In this blog, Matthew Edwards, Editor of the IFoA Longevity Bulletin, talks about life expectancy and the contribution actuaries can make during the COVID-19 crisis.
Are people dying ‘of’ COVID-19 or ‘with’ COVID-19? What sounds like a question of linguistic pedantry has become a vital question, the answer to which has great implications for many countries’ approaches to the pandemic. This is one of the vital COVID-19 questions that actuaries are uniquely well-placed to advise on.
Comment and speculation in the media about ‘of’ or ‘with’ has been growing, fuelled in part by a comment by Professor Neil Ferguson that ‘as many as half to two-thirds of deaths from coronavirus might have happened this year anyway, because most fatalities were among people at the end of their lives or with other health conditions’. In other words, they died coincidentally ‘with’ the coronavirus in their bodies.
This seems not only wrong to me – as we’ll discuss – but could also lead to a callous attitude regarding sufferers of COVID-19. ‘Why should we care, they were about to die anyway?’ And this attitude can then become a rationale to ignore social distancing. The stance of ‘they’re dying ‘with’ not ‘of’’ COVID-19 is the central argument used by some commentators for an easing of the lockdown as soon as possible.
This is a debate that should be had properly, with full consideration of the arguments in all directions, but the idea that a large proportion – let alone the majority – of COVID-19 victims were going to die soon anyway is completely wrong.
How does actuarial expertise help here? There are two important things we can contribute (quite apart from our contribution to pandemic modelling in general):
- We are very well placed to see through data confounding issues;
- We are uniquely placed to advise on life expectancy.
The first point relates to why the attitude of ‘they were going to die soon anyway’ has prospered. Many people have seen statistics noting that large proportions of the deaths were people who had an existing ‘condition’, and added two and two to make an imaginary number. But we can appreciate that the deaths are weighted towards the old, and most of the elderly have one or more ‘conditions’ – which may be serious (chronic obstructive pulmonary disorder (COPD), for instance), or not (hypertension, a past heart attack, obesity – not so serious, as we see below). Saying ‘they had an existing condition’ as if that ‘exculpates’ the coronavirus is like saying ‘they are old, so they died’. Our actuarial ability to disaggregate data and not be misled by confounding factors is a valuable skill.
The second point, regarding life expectancy, is fundamental. Few people outside the actuarial and medical professions appreciate how high your life expectancy can be even if you’re old and not in good health. A typical lay misunderstanding runs along the lines of ‘Life expectancy at birth is 80 years or so, so if you’re in your 80s you’ll die in the next couple of years’.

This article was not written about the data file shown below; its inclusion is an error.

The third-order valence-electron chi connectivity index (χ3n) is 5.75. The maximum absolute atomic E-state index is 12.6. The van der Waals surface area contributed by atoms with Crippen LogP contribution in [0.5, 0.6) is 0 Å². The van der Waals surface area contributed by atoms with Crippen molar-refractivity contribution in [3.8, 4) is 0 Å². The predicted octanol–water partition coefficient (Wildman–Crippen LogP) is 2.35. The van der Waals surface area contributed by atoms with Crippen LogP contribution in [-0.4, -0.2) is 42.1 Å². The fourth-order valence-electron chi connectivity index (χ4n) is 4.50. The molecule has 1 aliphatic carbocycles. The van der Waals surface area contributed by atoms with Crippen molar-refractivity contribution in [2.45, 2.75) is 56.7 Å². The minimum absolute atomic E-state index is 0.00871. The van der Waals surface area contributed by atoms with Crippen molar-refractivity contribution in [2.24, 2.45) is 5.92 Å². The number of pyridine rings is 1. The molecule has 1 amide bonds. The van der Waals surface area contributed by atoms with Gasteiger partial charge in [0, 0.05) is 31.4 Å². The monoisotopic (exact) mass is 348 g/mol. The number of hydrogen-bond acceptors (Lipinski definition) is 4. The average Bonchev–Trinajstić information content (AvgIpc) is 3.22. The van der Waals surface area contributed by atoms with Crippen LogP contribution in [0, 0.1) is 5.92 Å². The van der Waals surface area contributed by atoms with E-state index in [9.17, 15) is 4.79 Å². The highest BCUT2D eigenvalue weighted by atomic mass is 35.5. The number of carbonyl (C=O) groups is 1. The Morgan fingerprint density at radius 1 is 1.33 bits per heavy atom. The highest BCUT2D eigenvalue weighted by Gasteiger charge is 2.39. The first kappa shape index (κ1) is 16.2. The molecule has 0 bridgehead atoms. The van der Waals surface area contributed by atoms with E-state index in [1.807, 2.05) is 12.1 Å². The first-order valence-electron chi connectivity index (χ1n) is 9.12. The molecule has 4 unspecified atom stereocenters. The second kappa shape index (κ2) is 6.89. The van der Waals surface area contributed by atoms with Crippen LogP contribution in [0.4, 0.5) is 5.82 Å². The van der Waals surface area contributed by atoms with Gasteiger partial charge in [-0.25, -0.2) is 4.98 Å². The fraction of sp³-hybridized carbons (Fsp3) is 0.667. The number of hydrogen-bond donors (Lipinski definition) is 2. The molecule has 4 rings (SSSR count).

But actuaries have been reserving for and pricing normal annuities for many years, and many of us have also been doing so for impaired lives, helping them get better annuity rates. We can take the sort of ratebook or underwriting engine underlying much of the UK’s annuity business and consider what numbers we see for apparently unhealthy people.
Let’s consider diabetic obese male smokers as a reference group here. Not great role models, and if you read about an old diabetic obese male smoker dying from (with?) COVID-19 it feels almost intuitive to think ‘the carbs and fags got him’, not ‘the coronavirus got him’.
But the life expectancy of these non-athletes is more ‘athletic’ than you’d think. Even assuming no mortality improvements, to stack the game against them more, a 70-year old of diabetic obese male smoker has a life expectancy in the region of 8-9 years; an 80-year old has a life expectancy of 4-5 years. If we take away the diabetes and instead assume COPD, or a heart attack a few years ago, we get roughly the same results.
Yes, you say, but life expectancy is an average and there’s a lot of variation around that average. That’s true, of course, but the odds of our reference group surviving the year are good. Only around 1-in-20 of such 70-year olds, or 1-in-7 of such 80-year olds, would be expected to die within twelve months.
These are examples of people who have a respectable number of years to look forward to; they are not ‘the walking dead’, and if they die with COVID-19 raging in their bodies, we can accurately say that they died of COVID-19, and were probably not going to die this year in any case.
Using our skills in this way, to inform the debate where we are uniquely placed to do so, is just what we should be doing.
The main points of this blog are expanded on in an article by Matthew Edwards and Stuart McDonald in the May 2020 edition of The Actuary.